Mahabharata by Amar Chitra Katha – A Review

Do you like The Mahabharata but are not sure when or if to give it to your child? Well if the answer is yes, read on.

The Amar Chitra Katha Mahabharata comes in a beautiful boxed set with three books. Each of these books is around 400 pages, with brilliant colourful pictures in comic strip format. I liked the fact that the story is divided into three separate books so you didn’t have to plough through a massive 1200-1300 page tome. My hands would definitely start hurting if I had to read that given that I have read these books tons of times.

The Mahabharata story has been heard, read and loved very much for centuries and that love has grown over time. But, in this review, I am focussing on this set of three books.The first book is a drawn out description of the characters and the Pandavas childhood and a little of their adulthood. It also includes the surprising events which turn into Draupadi marrying all five Pandavas. The second book contains the story of the legendary Gandeeva, the bow and the deceitful game of dice and the subsequent exile of the Pandavas. It also describes the slaying of Jarasandha by Bheema and the Rajsooya Yajna performed by Yudhishthira. The final book of the Mahabharata contains Krishna’s Bhagvad Gita and of course, the great battle of Kurukshetra. Also included are passing away of the Pandavas into the other world.

I liked these books very much and have clearly understood the story-line. The narration is simple and descriptive. I felt that the language was extremely simple to understand, even for children to follow easily and enjoy the story-line rather than trying to figure out difficult words. There are maximum 8 panels per page which would require much attention to detail and dedication like Ganesh had while writing the original Mahabharata. The art and the detailing are stunning. Sometimes, you need to look at tiny details such as crowns to make out one character from another. Take Bheeshma and Drona, their beards, hair and faces look exactly the same but I figured Bheeshma would always have a crown on his head. It was much more confusing in the war as all were wearing similar armour. The drawings brought the story to life in my imagination a lot more than words alone would have done.

This book of Mahabharata presents many intriguing side-stories about various characters which helps in getting a clearer understanding of their actions. One such story is about how and why Jayadhratha could check the positions of the four Pandavas all at once, though he could not get any information on Arjuna. Unexpectedly, some of the main events of the saga where extremely shortened and I found it disappointing. One such major event that comes to my mind straight-away is when Arjuna is feeling scared to fight against his own kinsmen at Kurukshetra, and Krishna explains to him that it is for the best, and creates and recites the Bhagvad Gita, and all this is put together in just two pages. Some stories which are a very important part of the tale are not there at all like Krishna’s childhood story; though there is a separate Krishna book available in Amar Chitra Katha which makes up for that.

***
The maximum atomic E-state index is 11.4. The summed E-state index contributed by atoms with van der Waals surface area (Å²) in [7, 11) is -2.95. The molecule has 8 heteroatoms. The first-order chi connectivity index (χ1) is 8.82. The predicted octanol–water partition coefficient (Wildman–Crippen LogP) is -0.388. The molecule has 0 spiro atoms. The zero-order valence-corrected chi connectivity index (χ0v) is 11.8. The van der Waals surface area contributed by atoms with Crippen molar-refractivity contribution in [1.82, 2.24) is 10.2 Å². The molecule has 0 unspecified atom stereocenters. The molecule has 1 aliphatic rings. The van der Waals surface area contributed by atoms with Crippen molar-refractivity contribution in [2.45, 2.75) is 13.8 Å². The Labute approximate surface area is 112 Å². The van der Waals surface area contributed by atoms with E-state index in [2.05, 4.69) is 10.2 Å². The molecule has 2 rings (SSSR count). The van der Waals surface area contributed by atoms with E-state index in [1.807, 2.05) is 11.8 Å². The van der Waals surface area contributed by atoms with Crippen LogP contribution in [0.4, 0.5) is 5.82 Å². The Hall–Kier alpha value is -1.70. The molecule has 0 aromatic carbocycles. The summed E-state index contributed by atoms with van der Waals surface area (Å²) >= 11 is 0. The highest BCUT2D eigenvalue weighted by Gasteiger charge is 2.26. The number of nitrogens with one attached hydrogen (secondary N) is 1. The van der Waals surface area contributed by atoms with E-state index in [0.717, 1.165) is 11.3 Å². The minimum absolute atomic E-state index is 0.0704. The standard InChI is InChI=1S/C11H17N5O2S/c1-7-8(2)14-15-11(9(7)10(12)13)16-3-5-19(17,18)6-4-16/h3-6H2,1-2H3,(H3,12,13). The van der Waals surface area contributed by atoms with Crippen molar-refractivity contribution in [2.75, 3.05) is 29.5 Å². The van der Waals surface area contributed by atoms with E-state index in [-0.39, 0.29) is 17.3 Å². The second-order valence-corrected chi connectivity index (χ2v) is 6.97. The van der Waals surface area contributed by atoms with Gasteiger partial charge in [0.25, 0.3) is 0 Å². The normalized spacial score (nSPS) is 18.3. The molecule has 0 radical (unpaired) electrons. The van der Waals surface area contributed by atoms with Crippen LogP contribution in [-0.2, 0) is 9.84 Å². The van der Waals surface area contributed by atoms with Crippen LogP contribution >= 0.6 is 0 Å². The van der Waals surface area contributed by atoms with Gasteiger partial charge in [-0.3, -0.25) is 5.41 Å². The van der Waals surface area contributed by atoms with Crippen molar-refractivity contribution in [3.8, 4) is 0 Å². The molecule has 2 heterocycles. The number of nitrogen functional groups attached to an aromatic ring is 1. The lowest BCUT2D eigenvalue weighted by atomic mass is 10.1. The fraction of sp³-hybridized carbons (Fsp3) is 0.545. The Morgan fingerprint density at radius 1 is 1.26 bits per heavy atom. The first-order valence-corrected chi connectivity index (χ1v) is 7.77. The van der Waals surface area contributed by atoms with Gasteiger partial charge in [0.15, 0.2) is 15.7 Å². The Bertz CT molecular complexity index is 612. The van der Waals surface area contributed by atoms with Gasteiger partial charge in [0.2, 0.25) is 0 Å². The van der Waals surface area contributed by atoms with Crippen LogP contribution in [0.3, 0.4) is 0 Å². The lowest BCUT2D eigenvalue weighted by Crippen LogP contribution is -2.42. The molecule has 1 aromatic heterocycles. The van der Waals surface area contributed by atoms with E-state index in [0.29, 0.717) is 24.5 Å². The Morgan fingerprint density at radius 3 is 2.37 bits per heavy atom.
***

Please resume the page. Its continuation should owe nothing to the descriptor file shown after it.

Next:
I understood that Princes’ back in those days studied decrypting the Vedas which included politics, economics, environment and Warfare. In fact, a big part of their education was actually warfare and weaponry so that they could conquer their enemies and save their kingdom. I thought the weaponry was very well described. The world war museums I have been to had lesser interesting weapons than these. Compare any celestial weapon like the Agneyastra or Brahmastra with even an automated rifle and you have an obvious winner.

One of the main parts of this Mahabharata epic book is the amazing detail with which the battle of #Kurukshetra is described. It is considered the biggest war of the world, as per Hindu mythology even though it is eighteen days long whereas the Ramayana war lasted for over a month.

My favourite part was the competition or the show in the first book where the teenaged Pandavas and the Kauravas were to showcase their ability with various weapons. And it was very fun to read the description of the different princes’ wielding different weapons. This is also when Karna is brought back into the story. Another favourite of mine is when Arjuna gives Bheeshma the head-rest and water as befitting his bravery and courage. This also shows Arjun’s undying love for his elders, specially his favourite Grand-Sire, Bheeshma.

Let me also mention some of the things in the story-line which I didn’t like at all. They left me a little disturbed and yucked out. Like when Dushasan attempted to disrobe Draupadi and insult her in front of the whole royal assembly.

Weird facts – People doing tapasyas do not eat anything for months on end especially if they are trying to behold Brahma, Vishnu, Indra or Shiva. Does that even seem possible?

Laugh Out Loud Joke – Q–What is the restaurant without a menu?

A–Karma. You get what you deserve

This masterpiece is a must-buy for parents who feel that their children should understand, learn and value the heritage of India. It is also a great read for anyone who likes crime, suspense, humour, romance, politics, you name it, and this book has it. This book contains all human emotions like love, joy, bravery, courage and respect. So, in short, yes, go ahead and buy this book, and enjoy hours of satisfying reading.

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